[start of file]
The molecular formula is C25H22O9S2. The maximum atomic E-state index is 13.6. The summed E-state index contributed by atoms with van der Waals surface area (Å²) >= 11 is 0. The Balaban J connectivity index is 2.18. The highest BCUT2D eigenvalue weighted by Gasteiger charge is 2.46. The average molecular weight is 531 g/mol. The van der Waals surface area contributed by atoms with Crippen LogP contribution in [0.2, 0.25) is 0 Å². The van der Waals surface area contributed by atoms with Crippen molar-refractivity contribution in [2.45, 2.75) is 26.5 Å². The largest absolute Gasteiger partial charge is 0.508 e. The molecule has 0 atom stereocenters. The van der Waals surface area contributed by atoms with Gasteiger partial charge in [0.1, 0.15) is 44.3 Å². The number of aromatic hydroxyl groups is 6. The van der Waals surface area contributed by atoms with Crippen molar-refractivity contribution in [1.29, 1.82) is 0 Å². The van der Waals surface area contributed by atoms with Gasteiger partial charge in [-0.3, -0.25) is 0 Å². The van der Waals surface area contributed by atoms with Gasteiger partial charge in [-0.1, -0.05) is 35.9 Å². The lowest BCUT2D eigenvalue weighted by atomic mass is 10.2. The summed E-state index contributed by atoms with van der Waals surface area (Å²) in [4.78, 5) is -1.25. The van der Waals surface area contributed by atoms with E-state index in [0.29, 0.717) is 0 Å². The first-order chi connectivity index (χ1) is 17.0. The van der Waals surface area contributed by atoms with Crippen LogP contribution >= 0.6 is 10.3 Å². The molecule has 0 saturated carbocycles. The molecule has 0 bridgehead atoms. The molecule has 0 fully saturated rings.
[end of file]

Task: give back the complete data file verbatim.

The molecular formula is C25H22O9S2. The maximum atomic E-state index is 13.6. The summed E-state index contributed by atoms with van der Waals surface area (Å²) >= 11 is 0. The Balaban J connectivity index is 2.18. The highest BCUT2D eigenvalue weighted by Gasteiger charge is 2.46. The average molecular weight is 531 g/mol. The van der Waals surface area contributed by atoms with Crippen LogP contribution in [0.2, 0.25) is 0 Å². The van der Waals surface area contributed by atoms with Crippen molar-refractivity contribution in [2.45, 2.75) is 26.5 Å². The largest absolute Gasteiger partial charge is 0.508 e. The molecule has 0 atom stereocenters. The van der Waals surface area contributed by atoms with Gasteiger partial charge in [0.1, 0.15) is 44.3 Å². The number of aromatic hydroxyl groups is 6. The van der Waals surface area contributed by atoms with Crippen molar-refractivity contribution in [1.29, 1.82) is 0 Å². The van der Waals surface area contributed by atoms with Gasteiger partial charge in [-0.3, -0.25) is 0 Å². The van der Waals surface area contributed by atoms with Gasteiger partial charge in [-0.1, -0.05) is 35.9 Å². The lowest BCUT2D eigenvalue weighted by atomic mass is 10.2. The summed E-state index contributed by atoms with van der Waals surface area (Å²) in [4.78, 5) is -1.25. The van der Waals surface area contributed by atoms with E-state index in [0.29, 0.717) is 0 Å². The first-order chi connectivity index (χ1) is 17.0. The van der Waals surface area contributed by atoms with Crippen LogP contribution >= 0.6 is 10.3 Å². The molecule has 0 saturated carbocycles. The molecule has 0 bridgehead atoms. The molecule has 0 fully saturated rings.